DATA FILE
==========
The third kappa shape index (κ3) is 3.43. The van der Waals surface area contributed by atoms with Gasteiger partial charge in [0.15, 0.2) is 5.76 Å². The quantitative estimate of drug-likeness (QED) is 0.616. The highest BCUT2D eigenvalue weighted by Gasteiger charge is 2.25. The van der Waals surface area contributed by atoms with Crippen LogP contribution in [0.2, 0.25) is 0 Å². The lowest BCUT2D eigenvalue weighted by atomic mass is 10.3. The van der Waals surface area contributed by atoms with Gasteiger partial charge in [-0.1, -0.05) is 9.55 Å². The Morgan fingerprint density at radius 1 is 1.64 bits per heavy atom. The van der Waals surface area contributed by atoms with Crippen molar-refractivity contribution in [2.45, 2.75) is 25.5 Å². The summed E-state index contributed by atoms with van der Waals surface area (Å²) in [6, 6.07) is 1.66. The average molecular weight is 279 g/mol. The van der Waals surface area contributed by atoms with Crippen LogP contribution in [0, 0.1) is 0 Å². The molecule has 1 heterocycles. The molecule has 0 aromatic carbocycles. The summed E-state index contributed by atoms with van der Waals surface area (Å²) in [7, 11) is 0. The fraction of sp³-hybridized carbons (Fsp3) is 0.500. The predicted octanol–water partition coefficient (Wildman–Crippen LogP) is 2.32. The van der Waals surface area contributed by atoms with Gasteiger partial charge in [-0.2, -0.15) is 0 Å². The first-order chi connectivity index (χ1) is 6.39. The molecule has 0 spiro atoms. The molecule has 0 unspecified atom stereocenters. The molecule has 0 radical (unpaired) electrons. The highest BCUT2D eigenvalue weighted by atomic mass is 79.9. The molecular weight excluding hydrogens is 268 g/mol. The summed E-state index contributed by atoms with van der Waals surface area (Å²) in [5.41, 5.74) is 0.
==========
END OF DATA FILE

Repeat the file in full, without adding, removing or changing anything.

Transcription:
The third kappa shape index (κ3) is 3.43. The van der Waals surface area contributed by atoms with Gasteiger partial charge in [0.15, 0.2) is 5.76 Å². The quantitative estimate of drug-likeness (QED) is 0.616. The highest BCUT2D eigenvalue weighted by Gasteiger charge is 2.25. The van der Waals surface area contributed by atoms with Crippen LogP contribution in [0.2, 0.25) is 0 Å². The lowest BCUT2D eigenvalue weighted by atomic mass is 10.3. The van der Waals surface area contributed by atoms with Gasteiger partial charge in [-0.1, -0.05) is 9.55 Å². The Morgan fingerprint density at radius 1 is 1.64 bits per heavy atom. The van der Waals surface area contributed by atoms with Crippen molar-refractivity contribution in [2.45, 2.75) is 25.5 Å². The summed E-state index contributed by atoms with van der Waals surface area (Å²) in [6, 6.07) is 1.66. The average molecular weight is 279 g/mol. The van der Waals surface area contributed by atoms with Crippen LogP contribution in [0, 0.1) is 0 Å². The molecule has 1 heterocycles. The molecule has 0 aromatic carbocycles. The summed E-state index contributed by atoms with van der Waals surface area (Å²) in [7, 11) is 0. The fraction of sp³-hybridized carbons (Fsp3) is 0.500. The predicted octanol–water partition coefficient (Wildman–Crippen LogP) is 2.32. The van der Waals surface area contributed by atoms with Gasteiger partial charge in [-0.2, -0.15) is 0 Å². The first-order chi connectivity index (χ1) is 6.39. The molecule has 0 spiro atoms. The molecule has 0 unspecified atom stereocenters. The molecule has 0 radical (unpaired) electrons. The highest BCUT2D eigenvalue weighted by atomic mass is 79.9. The molecular weight excluding hydrogens is 268 g/mol. The summed E-state index contributed by atoms with van der Waals surface area (Å²) in [5.41, 5.74) is 0.